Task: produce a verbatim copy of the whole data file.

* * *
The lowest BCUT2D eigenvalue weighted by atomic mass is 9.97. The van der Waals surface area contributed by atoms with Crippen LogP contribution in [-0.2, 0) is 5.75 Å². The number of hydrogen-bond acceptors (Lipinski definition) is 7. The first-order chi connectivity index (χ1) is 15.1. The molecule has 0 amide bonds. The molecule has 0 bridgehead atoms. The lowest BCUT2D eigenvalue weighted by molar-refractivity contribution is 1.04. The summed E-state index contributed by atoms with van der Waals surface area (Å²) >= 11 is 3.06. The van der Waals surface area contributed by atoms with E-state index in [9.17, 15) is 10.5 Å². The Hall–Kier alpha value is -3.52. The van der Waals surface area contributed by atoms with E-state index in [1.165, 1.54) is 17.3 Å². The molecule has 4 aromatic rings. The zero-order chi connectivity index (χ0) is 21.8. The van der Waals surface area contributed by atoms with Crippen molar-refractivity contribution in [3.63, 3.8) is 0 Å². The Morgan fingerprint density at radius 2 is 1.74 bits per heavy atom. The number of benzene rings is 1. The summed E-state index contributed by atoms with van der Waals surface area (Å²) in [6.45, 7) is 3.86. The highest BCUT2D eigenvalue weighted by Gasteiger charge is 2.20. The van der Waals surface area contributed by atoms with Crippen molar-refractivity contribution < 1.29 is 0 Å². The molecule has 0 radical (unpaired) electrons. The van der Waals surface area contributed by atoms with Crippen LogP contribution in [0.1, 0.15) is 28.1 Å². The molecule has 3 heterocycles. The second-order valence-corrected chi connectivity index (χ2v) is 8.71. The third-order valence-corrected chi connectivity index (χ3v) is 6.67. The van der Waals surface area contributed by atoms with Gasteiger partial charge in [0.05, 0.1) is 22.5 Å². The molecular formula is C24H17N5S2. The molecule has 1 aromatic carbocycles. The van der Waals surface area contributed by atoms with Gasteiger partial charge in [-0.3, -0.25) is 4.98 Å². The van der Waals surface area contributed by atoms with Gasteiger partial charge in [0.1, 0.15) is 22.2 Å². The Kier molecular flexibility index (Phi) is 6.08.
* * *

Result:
The lowest BCUT2D eigenvalue weighted by atomic mass is 9.97. The van der Waals surface area contributed by atoms with Crippen LogP contribution in [-0.2, 0) is 5.75 Å². The number of hydrogen-bond acceptors (Lipinski definition) is 7. The first-order chi connectivity index (χ1) is 15.1. The molecule has 0 amide bonds. The molecule has 0 bridgehead atoms. The lowest BCUT2D eigenvalue weighted by molar-refractivity contribution is 1.04. The summed E-state index contributed by atoms with van der Waals surface area (Å²) >= 11 is 3.06. The van der Waals surface area contributed by atoms with E-state index in [9.17, 15) is 10.5 Å². The Hall–Kier alpha value is -3.52. The van der Waals surface area contributed by atoms with E-state index in [1.165, 1.54) is 17.3 Å². The molecule has 4 aromatic rings. The zero-order chi connectivity index (χ0) is 21.8. The van der Waals surface area contributed by atoms with Crippen molar-refractivity contribution in [3.63, 3.8) is 0 Å². The Morgan fingerprint density at radius 2 is 1.74 bits per heavy atom. The number of benzene rings is 1. The summed E-state index contributed by atoms with van der Waals surface area (Å²) in [6.45, 7) is 3.86. The highest BCUT2D eigenvalue weighted by Gasteiger charge is 2.20. The van der Waals surface area contributed by atoms with Crippen molar-refractivity contribution < 1.29 is 0 Å². The molecule has 0 radical (unpaired) electrons. The van der Waals surface area contributed by atoms with Crippen LogP contribution in [0.1, 0.15) is 28.1 Å². The molecule has 3 heterocycles. The second-order valence-corrected chi connectivity index (χ2v) is 8.71. The third-order valence-corrected chi connectivity index (χ3v) is 6.67. The van der Waals surface area contributed by atoms with Gasteiger partial charge in [0.05, 0.1) is 22.5 Å². The molecular formula is C24H17N5S2. The molecule has 1 aromatic carbocycles. The van der Waals surface area contributed by atoms with Gasteiger partial charge in [-0.3, -0.25) is 4.98 Å². The van der Waals surface area contributed by atoms with Gasteiger partial charge in [0.1, 0.15) is 22.2 Å². The Kier molecular flexibility index (Phi) is 6.08.